Why Deep Linking Matters
“Deep linking” is a topic that is still simmering below the general conversation around mobile, but is due to have a major impact on mobile apps, ads, and commerce.
As much as mobile dominates the conversation today, it’s still fairly raw compared to the web we’ve grown accustomed to on desktop computers. To start, the competition between mobile native apps and the mobile web continues to rage; Flurry recently released data showing that apps command 86% of the 2 hours and 42 minutes we spend on mobile devices a day. While this isn’t necessarily the death of the mobile web that many have declared, it’s still an amazing portion, considering mobile is still “in a “pre-pagerank” where we lack the right tools and paths to find and discover content services efficiently”. In essence, it’s a lot easier to organize the web if we can track people, links, and our paths through the web.
But each mobile app is it’s own silo, and the signals of links between content and services is lost. App discovery is broken; app content is locked within each app, and each app creates its own “walled garden”, in a way. Links and data does not get passed through apps, and thus the usual signals we can use to track user intent, ad performance, and other metrics that create the currency behind the desktop web aren’t as prevalent or as valuable in mobile.
That’s where deep linking comes in. Deep linking allows app developers to link to specific pages within apps; for example, instead of linking to the Hotel Tonight mobile web site, or to the front page of the Hotel Tonight app, one could link directly to a specific hotel inside the Hotel Tonight app. A simple difference, but a profound impact.
One reason why app install ads are so lucrative at the moment is because it’s really the best advertising option for app developers today. If you can’t link to a specific item to buy in an app, then all of your ad spending is going to be focused on a) getting people to install the app and b) re-engage with the app, because the only way for someone to see that item is to navigate to it through the app.
But by deep linking from an ad to an item, mobile app developers could replicate the experience that happens on the web, and it opens up a far wider range of mobile ad experiences. And it’s a shift that is getting a lot of attention. Facebook, Google, and Twitter all announced varying levels of support for deep links in their recent announcements; Facebook went a step further to announce App Links, an open, cross-platform solution for enabling deep linking.
They aren’t alone, though, as the space is drawing interest from startups and VCs. URX recently raised a $12 MM Series A round and announced their own specification for enabling deep linking; mobile retargeters TapCommerce and ActionX, who have raised $12 MM and $3 MM, respectively, recently announced their own specification for deep linking. App search engine Quixey is backing AppURL. Deeplink created their own system for managing deep links. And Tapstream also developed their own system, called “deferred deep links”, which effectively creates landing pages inside apps until the app is installed, allowing developers to link inside apps not yet installed. Why the multiple standards? Every player serious in mobile advertising needs to offer deep linking, because it allows advertisers to create richer in-ad engagement opportunities, making it easier for people to convert, and making it easier to track conversion performance. And in the absence of a common standard, why not create your own?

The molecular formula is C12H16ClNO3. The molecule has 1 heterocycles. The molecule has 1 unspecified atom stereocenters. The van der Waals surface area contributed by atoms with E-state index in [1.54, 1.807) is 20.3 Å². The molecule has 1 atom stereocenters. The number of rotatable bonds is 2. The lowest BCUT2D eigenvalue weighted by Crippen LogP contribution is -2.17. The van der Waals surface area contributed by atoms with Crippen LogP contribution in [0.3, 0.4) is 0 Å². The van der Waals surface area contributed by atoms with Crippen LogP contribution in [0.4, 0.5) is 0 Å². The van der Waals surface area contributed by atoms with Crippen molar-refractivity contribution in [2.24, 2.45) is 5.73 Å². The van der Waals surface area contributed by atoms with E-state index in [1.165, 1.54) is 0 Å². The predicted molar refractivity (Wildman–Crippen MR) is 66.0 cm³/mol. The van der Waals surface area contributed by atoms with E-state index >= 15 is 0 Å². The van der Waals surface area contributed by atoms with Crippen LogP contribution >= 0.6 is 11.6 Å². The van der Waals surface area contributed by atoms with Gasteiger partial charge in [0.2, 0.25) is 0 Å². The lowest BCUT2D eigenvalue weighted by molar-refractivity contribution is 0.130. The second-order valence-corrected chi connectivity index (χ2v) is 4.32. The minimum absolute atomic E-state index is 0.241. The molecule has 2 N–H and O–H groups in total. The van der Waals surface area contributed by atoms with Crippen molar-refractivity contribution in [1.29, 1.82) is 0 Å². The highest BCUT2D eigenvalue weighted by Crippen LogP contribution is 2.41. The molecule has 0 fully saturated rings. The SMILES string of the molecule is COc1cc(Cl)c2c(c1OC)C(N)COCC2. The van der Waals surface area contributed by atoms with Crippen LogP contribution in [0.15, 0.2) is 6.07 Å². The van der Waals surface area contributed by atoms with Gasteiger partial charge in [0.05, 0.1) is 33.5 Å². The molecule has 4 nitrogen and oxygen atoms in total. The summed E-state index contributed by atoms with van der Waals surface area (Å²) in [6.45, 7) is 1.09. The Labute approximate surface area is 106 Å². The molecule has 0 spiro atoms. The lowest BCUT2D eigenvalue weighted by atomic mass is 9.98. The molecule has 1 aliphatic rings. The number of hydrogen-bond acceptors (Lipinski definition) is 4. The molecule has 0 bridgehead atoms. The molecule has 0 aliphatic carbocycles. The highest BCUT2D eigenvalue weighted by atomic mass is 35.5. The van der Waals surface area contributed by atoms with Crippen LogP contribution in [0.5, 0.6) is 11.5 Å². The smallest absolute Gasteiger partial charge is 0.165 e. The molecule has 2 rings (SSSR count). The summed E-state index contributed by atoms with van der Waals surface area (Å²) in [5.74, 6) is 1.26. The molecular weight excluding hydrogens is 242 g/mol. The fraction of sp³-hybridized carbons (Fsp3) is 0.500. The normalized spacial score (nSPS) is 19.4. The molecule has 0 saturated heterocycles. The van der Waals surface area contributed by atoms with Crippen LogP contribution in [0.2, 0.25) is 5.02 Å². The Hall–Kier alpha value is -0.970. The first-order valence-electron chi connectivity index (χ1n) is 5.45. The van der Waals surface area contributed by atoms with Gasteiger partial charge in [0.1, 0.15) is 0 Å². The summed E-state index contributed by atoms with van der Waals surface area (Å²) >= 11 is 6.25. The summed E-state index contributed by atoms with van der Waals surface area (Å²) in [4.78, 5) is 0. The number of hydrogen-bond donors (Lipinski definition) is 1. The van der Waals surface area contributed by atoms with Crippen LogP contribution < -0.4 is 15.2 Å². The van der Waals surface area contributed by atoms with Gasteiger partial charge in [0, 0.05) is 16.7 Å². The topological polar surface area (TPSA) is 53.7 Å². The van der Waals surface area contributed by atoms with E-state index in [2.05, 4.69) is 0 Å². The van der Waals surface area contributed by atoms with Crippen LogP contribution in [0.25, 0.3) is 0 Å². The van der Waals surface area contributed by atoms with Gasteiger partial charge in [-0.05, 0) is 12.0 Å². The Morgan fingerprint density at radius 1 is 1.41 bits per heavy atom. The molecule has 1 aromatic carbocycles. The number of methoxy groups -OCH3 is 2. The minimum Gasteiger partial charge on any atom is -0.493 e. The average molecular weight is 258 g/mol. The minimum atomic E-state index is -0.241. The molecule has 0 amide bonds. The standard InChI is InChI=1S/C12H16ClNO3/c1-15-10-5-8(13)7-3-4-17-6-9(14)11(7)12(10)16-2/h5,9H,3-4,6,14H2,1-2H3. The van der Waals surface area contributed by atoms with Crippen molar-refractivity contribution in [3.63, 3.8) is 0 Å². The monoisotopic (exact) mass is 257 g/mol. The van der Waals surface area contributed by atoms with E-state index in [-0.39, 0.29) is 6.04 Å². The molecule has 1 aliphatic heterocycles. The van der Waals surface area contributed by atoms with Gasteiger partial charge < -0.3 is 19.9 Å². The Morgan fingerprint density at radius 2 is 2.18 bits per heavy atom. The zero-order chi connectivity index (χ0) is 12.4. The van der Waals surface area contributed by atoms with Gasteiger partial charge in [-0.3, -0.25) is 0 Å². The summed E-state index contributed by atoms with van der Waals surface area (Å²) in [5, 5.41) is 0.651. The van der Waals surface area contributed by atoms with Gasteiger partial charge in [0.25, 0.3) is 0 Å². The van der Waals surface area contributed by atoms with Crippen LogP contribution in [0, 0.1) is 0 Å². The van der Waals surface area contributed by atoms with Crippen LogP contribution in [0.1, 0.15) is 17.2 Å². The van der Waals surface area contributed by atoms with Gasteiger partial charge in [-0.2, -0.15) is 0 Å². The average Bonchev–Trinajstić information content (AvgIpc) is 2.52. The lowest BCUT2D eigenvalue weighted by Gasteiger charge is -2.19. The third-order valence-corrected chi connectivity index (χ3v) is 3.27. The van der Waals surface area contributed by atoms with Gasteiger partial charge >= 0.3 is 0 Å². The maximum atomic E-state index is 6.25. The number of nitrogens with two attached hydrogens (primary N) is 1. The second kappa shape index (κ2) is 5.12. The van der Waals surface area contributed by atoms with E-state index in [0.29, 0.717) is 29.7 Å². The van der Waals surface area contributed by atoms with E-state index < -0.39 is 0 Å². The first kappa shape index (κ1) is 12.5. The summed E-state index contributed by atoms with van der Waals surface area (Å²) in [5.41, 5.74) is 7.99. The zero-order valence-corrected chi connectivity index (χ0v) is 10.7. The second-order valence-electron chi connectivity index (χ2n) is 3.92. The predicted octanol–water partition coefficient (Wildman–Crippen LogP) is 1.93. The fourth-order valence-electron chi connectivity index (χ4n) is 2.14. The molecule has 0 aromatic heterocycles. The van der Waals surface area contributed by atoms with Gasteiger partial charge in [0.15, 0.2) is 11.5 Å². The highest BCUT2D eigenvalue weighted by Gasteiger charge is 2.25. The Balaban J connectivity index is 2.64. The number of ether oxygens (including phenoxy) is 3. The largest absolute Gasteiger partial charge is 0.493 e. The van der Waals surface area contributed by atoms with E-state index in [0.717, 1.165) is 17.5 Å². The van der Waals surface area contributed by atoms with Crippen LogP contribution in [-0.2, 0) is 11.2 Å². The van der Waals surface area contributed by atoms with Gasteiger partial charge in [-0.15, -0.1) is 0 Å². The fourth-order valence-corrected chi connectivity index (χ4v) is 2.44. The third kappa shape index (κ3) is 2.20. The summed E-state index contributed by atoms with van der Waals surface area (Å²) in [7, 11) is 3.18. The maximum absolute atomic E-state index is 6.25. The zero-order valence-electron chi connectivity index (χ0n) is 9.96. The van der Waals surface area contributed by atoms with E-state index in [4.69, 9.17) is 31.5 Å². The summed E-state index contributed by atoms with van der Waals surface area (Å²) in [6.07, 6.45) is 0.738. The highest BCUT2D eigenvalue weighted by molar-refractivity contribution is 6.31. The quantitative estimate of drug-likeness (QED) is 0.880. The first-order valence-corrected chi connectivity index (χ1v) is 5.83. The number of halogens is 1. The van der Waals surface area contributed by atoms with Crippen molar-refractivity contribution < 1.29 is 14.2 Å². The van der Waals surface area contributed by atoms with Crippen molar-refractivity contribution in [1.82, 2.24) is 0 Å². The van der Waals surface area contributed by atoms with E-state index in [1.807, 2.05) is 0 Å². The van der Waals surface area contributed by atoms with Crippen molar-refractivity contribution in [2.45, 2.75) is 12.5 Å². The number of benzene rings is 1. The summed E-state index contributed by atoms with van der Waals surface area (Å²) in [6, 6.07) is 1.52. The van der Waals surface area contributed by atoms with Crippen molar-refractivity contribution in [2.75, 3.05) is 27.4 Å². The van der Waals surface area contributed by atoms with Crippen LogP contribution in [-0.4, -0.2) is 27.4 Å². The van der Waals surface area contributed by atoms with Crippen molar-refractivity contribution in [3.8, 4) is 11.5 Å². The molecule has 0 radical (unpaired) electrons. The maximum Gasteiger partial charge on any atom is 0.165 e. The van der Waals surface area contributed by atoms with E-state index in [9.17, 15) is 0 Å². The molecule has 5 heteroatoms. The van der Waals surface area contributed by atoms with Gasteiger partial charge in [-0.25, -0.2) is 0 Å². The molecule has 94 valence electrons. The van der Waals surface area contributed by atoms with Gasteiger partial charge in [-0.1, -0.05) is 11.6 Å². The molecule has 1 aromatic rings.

Deep linking isn’t new, but so far there hasn’t been a single standard that companies have agreed upon. Google leverages x-callback-url across Google apps to open up links within apps, and Apple experimented with deep linking with smart app banners. And it’s still raw, for even Facebook’s proposed deep linking standard doesn’t provide drastically more added functionality than available before.
So why is deep linking back in the conversation? The popularity of mobile apps, a growing problem for app developers and app marketers, and the lucrative quest to unlock mobile advertising revenue.
Deep linking is another example of how the mobile Internet experience has evolved very differently than the desktop Internet experience, in part driven by the success of mobile apps as the dominant mobile Internet experience. Cookies, originally an open specification of the web, have been replaced by proprietary identification methods owned by popular apps or mobile operating systems. Deep linking, originally a best practice, is now a specification of its own. Without the URL structure of the web, mobile app developers are forced to implement deep linking schemes to build back some of the basic functionality that the open web was originally built upon.
Looking further, will deep linking recreate a complete URL structure for apps, or will it merely provide a short-term solution for mobile transactional ads and ecommerce? Even if the answer is only “merely”, it should unlock significant ecommerce mobile advertising spending and help lead to a much more diverse set of mobile advertising ad units and experiences. Longer-term, deep linking may only be a stepping stone to deeper service integrations (such as Google’s integration of Uber into Google Maps) and a wider adoption of mobile cards. Mobile cards may be predominantly a design paradigm at the moment, but they could have a larger influence on the the architecture of the mobile web, and may enable a set of richer interactions beyond the abilities of deep linking.
But for the foreseeable future, as long as apps dominate mobile experiences, expect to hear a lot more about deep linking.
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